Are you currently planning a winter camping trip? If so, you’re in for a fun experience, but you also need to be aware of vital tips you can use to keep yourself comfortable and—most importantly—alive.
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In this video, Enlightened Equipment discusses ten winter camping tips to ensure that you don’t freeze:
1. Err On The Side Of Warmth
Accept the fact that your winter survival kit is going to be significantly heavier than your summer survival kit. Invest in heavy quilts, blankets, and sleeping bags that are designed for at least ten degrees colder than you are expecting.
2. Know Yourself And Your Gear
If you have not been winter camping before, you need to change that so you can get used to the experience and familiarize yourself with your equipment. You don’t want a true survival situation to be the first time you have to camp out in the woods during the winter.
3. Proper Layering Is Critical
Plan on having at least three layers of clothes on you at once, and add or subtract layers as you see fit. Loose-fitting clothing is preferable to tight-fitting clothing, and avoid cotton at all costs.
4. Hide From The Wind
Always face away from the wind rather than in front of it, and ensure your shelter is designed to shield you from the wind as well.
5. Do Not Hold Your Urine
Before hitting the hay, be sure to urinate. Otherwise, your body will expend energy while you sleep to heat up your urine.
6. Keep Your Water And Electronics From Getting Frozen
If you heat up a water bottle before you go to bed and put it at the bottom of your quilt, it will heat up your feet and prevent them from getting frozen. The same goes for your electronics. Keep them in your sleeping bag and quilt so they stay warm.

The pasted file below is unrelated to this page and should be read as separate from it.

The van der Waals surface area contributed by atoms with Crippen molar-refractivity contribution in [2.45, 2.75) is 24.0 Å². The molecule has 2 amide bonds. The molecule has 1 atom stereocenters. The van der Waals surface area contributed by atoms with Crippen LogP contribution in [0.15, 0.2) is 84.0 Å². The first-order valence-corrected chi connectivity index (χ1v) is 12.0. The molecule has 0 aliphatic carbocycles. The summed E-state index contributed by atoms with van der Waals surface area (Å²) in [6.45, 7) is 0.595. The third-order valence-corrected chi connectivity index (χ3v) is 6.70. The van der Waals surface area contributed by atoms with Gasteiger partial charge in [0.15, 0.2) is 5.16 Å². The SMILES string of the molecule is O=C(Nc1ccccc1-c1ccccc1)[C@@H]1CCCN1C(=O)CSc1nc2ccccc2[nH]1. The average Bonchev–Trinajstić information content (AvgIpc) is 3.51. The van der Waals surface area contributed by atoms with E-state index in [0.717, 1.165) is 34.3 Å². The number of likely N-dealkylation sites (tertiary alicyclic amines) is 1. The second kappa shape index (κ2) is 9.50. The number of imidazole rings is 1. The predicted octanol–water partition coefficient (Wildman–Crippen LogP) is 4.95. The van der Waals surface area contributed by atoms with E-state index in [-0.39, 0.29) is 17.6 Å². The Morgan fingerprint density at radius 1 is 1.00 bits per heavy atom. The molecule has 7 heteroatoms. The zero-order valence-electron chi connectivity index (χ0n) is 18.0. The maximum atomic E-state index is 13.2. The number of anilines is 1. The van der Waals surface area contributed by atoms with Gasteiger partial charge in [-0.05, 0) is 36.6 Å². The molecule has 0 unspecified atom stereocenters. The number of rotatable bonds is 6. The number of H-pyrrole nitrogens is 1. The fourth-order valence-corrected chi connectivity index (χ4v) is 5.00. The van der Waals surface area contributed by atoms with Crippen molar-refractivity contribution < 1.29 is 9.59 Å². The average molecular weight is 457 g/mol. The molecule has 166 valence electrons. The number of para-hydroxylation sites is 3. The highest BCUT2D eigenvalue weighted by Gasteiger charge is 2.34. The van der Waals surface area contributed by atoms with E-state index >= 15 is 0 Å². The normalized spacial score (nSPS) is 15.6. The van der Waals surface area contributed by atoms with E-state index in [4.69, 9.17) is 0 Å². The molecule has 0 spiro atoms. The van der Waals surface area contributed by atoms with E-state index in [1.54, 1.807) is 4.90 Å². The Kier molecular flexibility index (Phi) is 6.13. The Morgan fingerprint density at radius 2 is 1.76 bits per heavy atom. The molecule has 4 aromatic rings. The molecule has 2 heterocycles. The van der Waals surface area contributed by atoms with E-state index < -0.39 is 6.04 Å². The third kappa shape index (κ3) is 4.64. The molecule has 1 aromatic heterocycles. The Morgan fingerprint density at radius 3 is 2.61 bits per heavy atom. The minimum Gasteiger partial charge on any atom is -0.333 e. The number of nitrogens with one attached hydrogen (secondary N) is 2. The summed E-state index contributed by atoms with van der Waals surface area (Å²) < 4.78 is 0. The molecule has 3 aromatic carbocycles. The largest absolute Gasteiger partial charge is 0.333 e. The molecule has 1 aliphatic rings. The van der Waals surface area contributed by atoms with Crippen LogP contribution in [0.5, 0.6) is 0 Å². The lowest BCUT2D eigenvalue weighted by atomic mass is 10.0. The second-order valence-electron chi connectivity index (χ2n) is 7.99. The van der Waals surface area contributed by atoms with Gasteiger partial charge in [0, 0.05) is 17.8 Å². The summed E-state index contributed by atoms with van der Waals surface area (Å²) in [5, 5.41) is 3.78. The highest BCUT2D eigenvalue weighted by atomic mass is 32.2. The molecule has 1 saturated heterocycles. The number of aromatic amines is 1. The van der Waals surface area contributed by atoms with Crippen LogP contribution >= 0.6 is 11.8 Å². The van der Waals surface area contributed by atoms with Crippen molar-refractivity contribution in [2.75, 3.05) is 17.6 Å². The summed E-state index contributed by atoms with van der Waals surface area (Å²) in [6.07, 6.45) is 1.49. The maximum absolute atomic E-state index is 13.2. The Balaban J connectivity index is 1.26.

7. Eat And Move Before You Hit The Hay
If you go to sleep cold, you most likely will stay cold throughout the nice. Eat and do exercises such as pushups and jumping jacks before you climb under your blanket and sleeping bag.
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8. A Proper Sleeping Pad Is A Must
Do not use your summer sleeping pad. Ensure there is a solid barrier between yourself and the cold ground. The R-value of your winter sleeping pad should be much higher than your summer pad.
9. Fill Up The Space In Your Tent
This includes your pack, gear, boots, and anything else you have with you. This reduces the amount of space that your body heat needs to warm.
10. Check The Weather Conditions Before You Head Out
If there’s a snowstorm on the horizon, you’ll need to delay your camping trip.
For more information, be sure to check out this video by Enlightened Equipment below: